The Tooarrana and other alpine wildlife needs your help to survive the devastating impact of feral horses.

Over 5,000 horses are trashing wetlands and moss beds in Victoria’s magnificent Alpine National Park, chewing up grasslands and alpine herbfields.

Parks Victoria has a new draft plan to manage these damaging impacts, but it needs your support.

Decades of impeccable alpine science show that the hard hooves of horses, along with grazers like deer and pigs, are causing long-lasting damage. Every day ancient habitats of endangered wildlife are trampled in the Alpine National Park.

Take the Tooarrana, a small, magnificently fuzzy but rare mammal that lives amongst grass tussocks and other alpine plants. The Tooarrana needs those plants to shelter under during the winter snows.

But right now, horses are chewing up and stomping on its only home in the world!

It’s time to help our magnificent Alpine National Park recover!

Caption: A sleeping Tooarrana (also known as the broad-toothed rat), Alpine National Park. David Paul | Museums Victoria

Horses are a domestic farm animal, and have no place in the high country. They suffer and die in heavy snow, drought and fire.

Misguided opposition from horse protectors has forced Parks Victoria through a series of failed court cases, impeding down their ability (and responsibility) to control feral horses. It’s been frustrating to say the least.

Control of feral horses is critical if we are to successfully reverse the decline of a large number of threatened alpine plants and animals that can’t live anywhere else!

Parks Victoria’s new plan, based on the advice of alpine ecologists and animal welfare experts, is to send horses to good homes whenever possible. If a good home isn’t available, horses will be euthanised on-site by professional shooters, including aerial control – methods already used for feral goats, pigs and deer.

Visit Parks Victoria’s draft Alpine National Park – Feral Horse Action Plan 2021 and share your support of their plan to protect our alpine treasures.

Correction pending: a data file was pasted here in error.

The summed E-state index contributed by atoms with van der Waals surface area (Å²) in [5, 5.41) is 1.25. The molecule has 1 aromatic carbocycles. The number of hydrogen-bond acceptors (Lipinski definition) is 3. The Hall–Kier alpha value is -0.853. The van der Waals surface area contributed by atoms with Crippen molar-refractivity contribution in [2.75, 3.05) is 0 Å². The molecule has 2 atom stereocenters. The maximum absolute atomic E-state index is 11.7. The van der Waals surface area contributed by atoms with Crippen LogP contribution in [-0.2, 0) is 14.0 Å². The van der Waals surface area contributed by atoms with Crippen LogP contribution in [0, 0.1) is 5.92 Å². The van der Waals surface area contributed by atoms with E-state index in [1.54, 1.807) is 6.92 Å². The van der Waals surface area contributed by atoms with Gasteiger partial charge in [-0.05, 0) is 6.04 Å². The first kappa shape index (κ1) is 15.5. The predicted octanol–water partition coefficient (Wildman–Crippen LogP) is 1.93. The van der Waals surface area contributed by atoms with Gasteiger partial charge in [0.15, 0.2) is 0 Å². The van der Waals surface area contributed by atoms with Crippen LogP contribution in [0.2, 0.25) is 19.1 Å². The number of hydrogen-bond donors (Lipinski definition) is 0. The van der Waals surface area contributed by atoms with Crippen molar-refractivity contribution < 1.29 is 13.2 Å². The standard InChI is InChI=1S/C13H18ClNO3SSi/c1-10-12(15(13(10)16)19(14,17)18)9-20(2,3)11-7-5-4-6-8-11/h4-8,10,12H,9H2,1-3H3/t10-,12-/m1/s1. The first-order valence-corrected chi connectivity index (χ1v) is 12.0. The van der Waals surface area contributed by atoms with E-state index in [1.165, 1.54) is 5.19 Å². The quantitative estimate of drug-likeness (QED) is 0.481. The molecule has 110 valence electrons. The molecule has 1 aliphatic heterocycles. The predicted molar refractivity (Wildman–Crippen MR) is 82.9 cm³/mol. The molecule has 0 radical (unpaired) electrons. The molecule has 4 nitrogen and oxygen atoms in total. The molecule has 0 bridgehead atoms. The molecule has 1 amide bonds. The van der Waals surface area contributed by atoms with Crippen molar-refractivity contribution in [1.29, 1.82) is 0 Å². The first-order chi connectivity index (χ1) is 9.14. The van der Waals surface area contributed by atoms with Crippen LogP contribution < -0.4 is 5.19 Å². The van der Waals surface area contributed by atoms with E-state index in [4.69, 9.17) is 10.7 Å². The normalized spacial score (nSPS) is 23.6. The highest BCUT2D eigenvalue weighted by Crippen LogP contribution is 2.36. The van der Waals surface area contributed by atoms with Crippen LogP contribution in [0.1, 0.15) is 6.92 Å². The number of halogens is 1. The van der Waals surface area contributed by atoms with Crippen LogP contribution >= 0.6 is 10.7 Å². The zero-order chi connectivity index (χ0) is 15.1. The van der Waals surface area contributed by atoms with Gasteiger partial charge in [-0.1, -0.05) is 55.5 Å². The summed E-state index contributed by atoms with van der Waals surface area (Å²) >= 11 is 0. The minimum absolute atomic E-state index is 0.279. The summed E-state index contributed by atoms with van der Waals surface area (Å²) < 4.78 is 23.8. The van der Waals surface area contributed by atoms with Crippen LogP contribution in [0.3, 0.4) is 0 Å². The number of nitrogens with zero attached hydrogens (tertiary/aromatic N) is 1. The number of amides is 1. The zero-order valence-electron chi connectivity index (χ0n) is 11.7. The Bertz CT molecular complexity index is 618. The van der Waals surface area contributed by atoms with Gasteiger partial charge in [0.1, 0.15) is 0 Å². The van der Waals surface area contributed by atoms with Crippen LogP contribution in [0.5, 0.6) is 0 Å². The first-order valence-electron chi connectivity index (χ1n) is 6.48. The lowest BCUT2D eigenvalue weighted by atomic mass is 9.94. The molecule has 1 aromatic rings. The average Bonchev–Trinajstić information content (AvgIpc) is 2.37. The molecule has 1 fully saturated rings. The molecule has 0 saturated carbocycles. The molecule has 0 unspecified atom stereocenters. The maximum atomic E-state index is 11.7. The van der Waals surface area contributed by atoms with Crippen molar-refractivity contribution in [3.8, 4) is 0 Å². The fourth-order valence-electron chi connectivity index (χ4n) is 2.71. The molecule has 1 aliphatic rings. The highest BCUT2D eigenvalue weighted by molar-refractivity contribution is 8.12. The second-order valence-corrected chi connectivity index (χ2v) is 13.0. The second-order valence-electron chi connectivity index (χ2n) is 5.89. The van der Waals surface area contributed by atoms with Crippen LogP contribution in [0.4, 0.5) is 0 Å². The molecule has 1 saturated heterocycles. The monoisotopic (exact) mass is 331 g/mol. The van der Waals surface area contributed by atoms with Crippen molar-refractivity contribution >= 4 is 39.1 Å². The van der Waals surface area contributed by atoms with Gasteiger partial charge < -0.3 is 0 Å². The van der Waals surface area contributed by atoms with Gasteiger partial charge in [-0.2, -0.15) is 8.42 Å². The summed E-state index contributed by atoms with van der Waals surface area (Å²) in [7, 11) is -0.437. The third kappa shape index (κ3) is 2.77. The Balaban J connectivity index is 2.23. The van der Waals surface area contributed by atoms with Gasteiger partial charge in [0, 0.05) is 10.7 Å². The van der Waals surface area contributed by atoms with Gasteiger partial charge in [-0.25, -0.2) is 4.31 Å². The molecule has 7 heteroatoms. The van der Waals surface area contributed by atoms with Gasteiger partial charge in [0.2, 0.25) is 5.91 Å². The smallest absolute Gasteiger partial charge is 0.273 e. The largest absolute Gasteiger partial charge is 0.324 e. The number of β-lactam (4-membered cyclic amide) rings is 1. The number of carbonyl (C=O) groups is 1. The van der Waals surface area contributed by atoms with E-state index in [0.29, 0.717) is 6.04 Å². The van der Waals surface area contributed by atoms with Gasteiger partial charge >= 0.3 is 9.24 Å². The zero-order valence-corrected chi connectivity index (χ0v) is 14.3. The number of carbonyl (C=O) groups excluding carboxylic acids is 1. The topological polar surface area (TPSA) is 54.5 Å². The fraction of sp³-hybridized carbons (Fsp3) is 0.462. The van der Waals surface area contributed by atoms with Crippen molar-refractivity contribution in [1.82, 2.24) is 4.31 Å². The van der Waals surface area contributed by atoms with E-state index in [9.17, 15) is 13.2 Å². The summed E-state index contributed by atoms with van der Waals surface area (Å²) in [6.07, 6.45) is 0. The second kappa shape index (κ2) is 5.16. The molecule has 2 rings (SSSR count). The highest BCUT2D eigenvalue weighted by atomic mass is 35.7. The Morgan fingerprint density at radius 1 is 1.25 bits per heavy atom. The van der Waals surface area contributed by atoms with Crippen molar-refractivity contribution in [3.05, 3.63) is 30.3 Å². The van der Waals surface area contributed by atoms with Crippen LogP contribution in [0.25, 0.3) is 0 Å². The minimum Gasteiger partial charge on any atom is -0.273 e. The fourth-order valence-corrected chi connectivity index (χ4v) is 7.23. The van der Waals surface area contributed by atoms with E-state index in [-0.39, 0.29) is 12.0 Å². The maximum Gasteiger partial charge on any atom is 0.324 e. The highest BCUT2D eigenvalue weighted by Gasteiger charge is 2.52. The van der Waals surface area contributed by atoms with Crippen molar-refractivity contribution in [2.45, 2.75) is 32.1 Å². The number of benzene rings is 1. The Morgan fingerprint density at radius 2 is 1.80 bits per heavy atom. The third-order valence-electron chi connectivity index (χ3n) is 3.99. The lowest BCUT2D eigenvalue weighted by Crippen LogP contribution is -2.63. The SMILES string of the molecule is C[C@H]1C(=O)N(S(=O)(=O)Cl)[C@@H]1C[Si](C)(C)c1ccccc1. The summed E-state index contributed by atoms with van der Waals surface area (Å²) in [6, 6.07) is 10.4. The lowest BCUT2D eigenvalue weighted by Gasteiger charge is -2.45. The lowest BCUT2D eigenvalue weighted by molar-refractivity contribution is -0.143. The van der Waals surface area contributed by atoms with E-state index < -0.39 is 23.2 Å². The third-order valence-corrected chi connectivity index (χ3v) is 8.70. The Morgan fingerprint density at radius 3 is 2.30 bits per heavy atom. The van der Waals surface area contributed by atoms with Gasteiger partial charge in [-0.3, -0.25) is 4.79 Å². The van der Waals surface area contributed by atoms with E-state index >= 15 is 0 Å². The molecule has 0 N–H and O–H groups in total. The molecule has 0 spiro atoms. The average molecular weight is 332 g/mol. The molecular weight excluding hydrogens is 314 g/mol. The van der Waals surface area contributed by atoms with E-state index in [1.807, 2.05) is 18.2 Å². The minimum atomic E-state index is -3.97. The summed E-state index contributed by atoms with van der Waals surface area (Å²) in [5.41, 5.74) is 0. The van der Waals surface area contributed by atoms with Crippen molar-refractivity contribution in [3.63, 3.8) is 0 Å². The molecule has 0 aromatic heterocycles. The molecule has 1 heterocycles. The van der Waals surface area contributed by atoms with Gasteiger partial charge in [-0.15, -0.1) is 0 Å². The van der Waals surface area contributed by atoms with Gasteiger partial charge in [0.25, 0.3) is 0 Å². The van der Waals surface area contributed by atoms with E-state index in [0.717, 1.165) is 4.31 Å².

Your contribution will help preserve our native high country treasures, like tiny Alpine Tree Frogs, sensitive Alpine Spiny Crayfish, and rare native fish.

Parks Victoria’s community feedback page has supporting information and a short survey to fill in. Below are some useful points to elaborate on, reword or emphasise.

Feedback on the Alpine Park protection plan

  • Alpine peat beds and wetlands protecting the headwaters of our major rivers are heavily impacted by hard hooved animals.
  • The grassland habitat of a rare, cold weather native mammal, the Tooarana, is damaged by horse grazing.
  • A number of other threatened animals, such as the Guthega Skink, Alpine Tree Frog, and Alpine Spiny Crayfish are among many rare alpine plants and animals also impacted by horses.
  • Without effective control, horse numbers will continue to increase and bring more damage to the park. Both Brumby running (or roping) and trapping in yards have proved to be ineffective in reducing horse numbers.
  • While rehoming is Parks Victoria’s first option for the horses, good homes for feral horses are limited.
  • Control methods used to date have meant horses unable to be rehomed after being roped and captured, just end up in an abattoir. Those control measures haven’t stopped the spread of horses anyway: horse numbers are growing fast and their territory is spreading.
  • Previously, captured horses that weren’t able to be rehomed were sent to a knackery. Animal welfare authorities, including the RSPCA, say shooting on-site by professional pest controllers is a far more humane control method.
  • Parks Victoria already controls feral pigs, goats and deer through both ground shooting and aerial shooting.
  • For good reasons, Parks Victoria is legally obliged to manage problem feral animals in the Alpine National Park, according to:
    – Victorian laws: the National Parks Act and Flora and Fauna Guarantee Act
    – Federal law: the Environment Protection and Biodiversity Conservation Act
    – International treaty: the Convention on Biological Diversity
  • You can find more information, including pictures of horse damage, on the VNPA’s website here.